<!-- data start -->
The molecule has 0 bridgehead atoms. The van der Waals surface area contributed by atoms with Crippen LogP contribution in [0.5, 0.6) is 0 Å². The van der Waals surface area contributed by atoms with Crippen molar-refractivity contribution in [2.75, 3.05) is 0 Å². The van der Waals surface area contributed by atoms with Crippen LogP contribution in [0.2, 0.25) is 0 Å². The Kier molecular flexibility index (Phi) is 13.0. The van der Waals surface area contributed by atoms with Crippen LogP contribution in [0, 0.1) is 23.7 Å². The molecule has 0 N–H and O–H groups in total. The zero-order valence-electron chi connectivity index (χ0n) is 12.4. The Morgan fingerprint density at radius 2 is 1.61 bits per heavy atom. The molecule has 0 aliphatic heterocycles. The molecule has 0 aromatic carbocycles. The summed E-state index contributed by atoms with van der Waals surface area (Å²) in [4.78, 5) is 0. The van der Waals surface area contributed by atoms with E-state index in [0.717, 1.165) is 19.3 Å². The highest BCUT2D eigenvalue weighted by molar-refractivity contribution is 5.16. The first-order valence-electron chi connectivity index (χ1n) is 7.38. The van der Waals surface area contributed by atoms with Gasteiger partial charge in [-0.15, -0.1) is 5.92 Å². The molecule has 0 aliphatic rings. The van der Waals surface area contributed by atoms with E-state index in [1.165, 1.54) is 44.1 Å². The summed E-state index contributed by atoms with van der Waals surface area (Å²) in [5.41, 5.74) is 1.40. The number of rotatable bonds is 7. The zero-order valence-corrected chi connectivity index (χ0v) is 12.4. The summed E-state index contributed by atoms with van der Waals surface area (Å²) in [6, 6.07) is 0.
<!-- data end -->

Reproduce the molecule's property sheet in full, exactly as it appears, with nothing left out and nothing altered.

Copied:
The molecule has 0 bridgehead atoms. The van der Waals surface area contributed by atoms with Crippen LogP contribution in [0.5, 0.6) is 0 Å². The van der Waals surface area contributed by atoms with Crippen molar-refractivity contribution in [2.75, 3.05) is 0 Å². The van der Waals surface area contributed by atoms with Crippen LogP contribution in [0.2, 0.25) is 0 Å². The Kier molecular flexibility index (Phi) is 13.0. The van der Waals surface area contributed by atoms with Crippen LogP contribution in [0, 0.1) is 23.7 Å². The molecule has 0 N–H and O–H groups in total. The zero-order valence-electron chi connectivity index (χ0n) is 12.4. The Morgan fingerprint density at radius 2 is 1.61 bits per heavy atom. The molecule has 0 aliphatic heterocycles. The molecule has 0 aromatic carbocycles. The summed E-state index contributed by atoms with van der Waals surface area (Å²) in [4.78, 5) is 0. The van der Waals surface area contributed by atoms with E-state index in [0.717, 1.165) is 19.3 Å². The highest BCUT2D eigenvalue weighted by molar-refractivity contribution is 5.16. The first-order valence-electron chi connectivity index (χ1n) is 7.38. The van der Waals surface area contributed by atoms with Gasteiger partial charge in [-0.15, -0.1) is 5.92 Å². The molecule has 0 aliphatic rings. The van der Waals surface area contributed by atoms with E-state index in [1.165, 1.54) is 44.1 Å². The summed E-state index contributed by atoms with van der Waals surface area (Å²) in [5.41, 5.74) is 1.40. The number of rotatable bonds is 7. The zero-order valence-corrected chi connectivity index (χ0v) is 12.4. The summed E-state index contributed by atoms with van der Waals surface area (Å²) in [6, 6.07) is 0.